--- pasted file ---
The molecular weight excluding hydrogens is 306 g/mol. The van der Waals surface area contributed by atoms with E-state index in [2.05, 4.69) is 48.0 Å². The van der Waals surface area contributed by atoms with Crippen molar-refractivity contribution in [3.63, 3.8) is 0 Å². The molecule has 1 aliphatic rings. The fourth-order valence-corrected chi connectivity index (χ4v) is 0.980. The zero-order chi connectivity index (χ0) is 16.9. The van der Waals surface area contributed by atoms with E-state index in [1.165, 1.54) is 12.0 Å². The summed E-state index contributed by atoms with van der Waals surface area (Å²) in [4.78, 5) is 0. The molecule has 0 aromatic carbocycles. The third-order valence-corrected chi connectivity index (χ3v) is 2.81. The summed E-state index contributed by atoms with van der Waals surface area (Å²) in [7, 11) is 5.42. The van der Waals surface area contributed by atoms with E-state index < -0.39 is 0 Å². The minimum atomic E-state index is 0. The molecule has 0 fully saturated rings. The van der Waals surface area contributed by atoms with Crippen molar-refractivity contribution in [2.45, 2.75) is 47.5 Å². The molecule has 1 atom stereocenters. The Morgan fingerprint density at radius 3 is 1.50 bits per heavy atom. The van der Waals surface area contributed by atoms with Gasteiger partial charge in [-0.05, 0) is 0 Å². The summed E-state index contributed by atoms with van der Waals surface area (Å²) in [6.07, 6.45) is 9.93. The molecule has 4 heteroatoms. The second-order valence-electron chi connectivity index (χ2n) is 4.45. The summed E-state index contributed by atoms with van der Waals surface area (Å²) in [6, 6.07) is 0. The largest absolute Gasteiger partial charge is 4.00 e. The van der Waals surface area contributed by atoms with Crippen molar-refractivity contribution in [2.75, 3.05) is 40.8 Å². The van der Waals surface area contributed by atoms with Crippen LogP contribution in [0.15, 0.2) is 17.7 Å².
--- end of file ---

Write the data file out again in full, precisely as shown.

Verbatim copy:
The molecular weight excluding hydrogens is 306 g/mol. The van der Waals surface area contributed by atoms with E-state index in [2.05, 4.69) is 48.0 Å². The van der Waals surface area contributed by atoms with Crippen molar-refractivity contribution in [3.63, 3.8) is 0 Å². The molecule has 1 aliphatic rings. The fourth-order valence-corrected chi connectivity index (χ4v) is 0.980. The zero-order chi connectivity index (χ0) is 16.9. The van der Waals surface area contributed by atoms with E-state index in [1.165, 1.54) is 12.0 Å². The summed E-state index contributed by atoms with van der Waals surface area (Å²) in [4.78, 5) is 0. The molecule has 0 aromatic carbocycles. The third-order valence-corrected chi connectivity index (χ3v) is 2.81. The summed E-state index contributed by atoms with van der Waals surface area (Å²) in [7, 11) is 5.42. The van der Waals surface area contributed by atoms with E-state index < -0.39 is 0 Å². The minimum atomic E-state index is 0. The molecule has 0 fully saturated rings. The van der Waals surface area contributed by atoms with Crippen molar-refractivity contribution in [2.45, 2.75) is 47.5 Å². The molecule has 1 atom stereocenters. The Morgan fingerprint density at radius 3 is 1.50 bits per heavy atom. The van der Waals surface area contributed by atoms with Gasteiger partial charge in [-0.05, 0) is 0 Å². The summed E-state index contributed by atoms with van der Waals surface area (Å²) in [6.07, 6.45) is 9.93. The molecule has 4 heteroatoms. The second-order valence-electron chi connectivity index (χ2n) is 4.45. The summed E-state index contributed by atoms with van der Waals surface area (Å²) in [6, 6.07) is 0. The largest absolute Gasteiger partial charge is 4.00 e. The van der Waals surface area contributed by atoms with Crippen molar-refractivity contribution in [2.75, 3.05) is 40.8 Å². The van der Waals surface area contributed by atoms with Crippen LogP contribution in [0.15, 0.2) is 17.7 Å².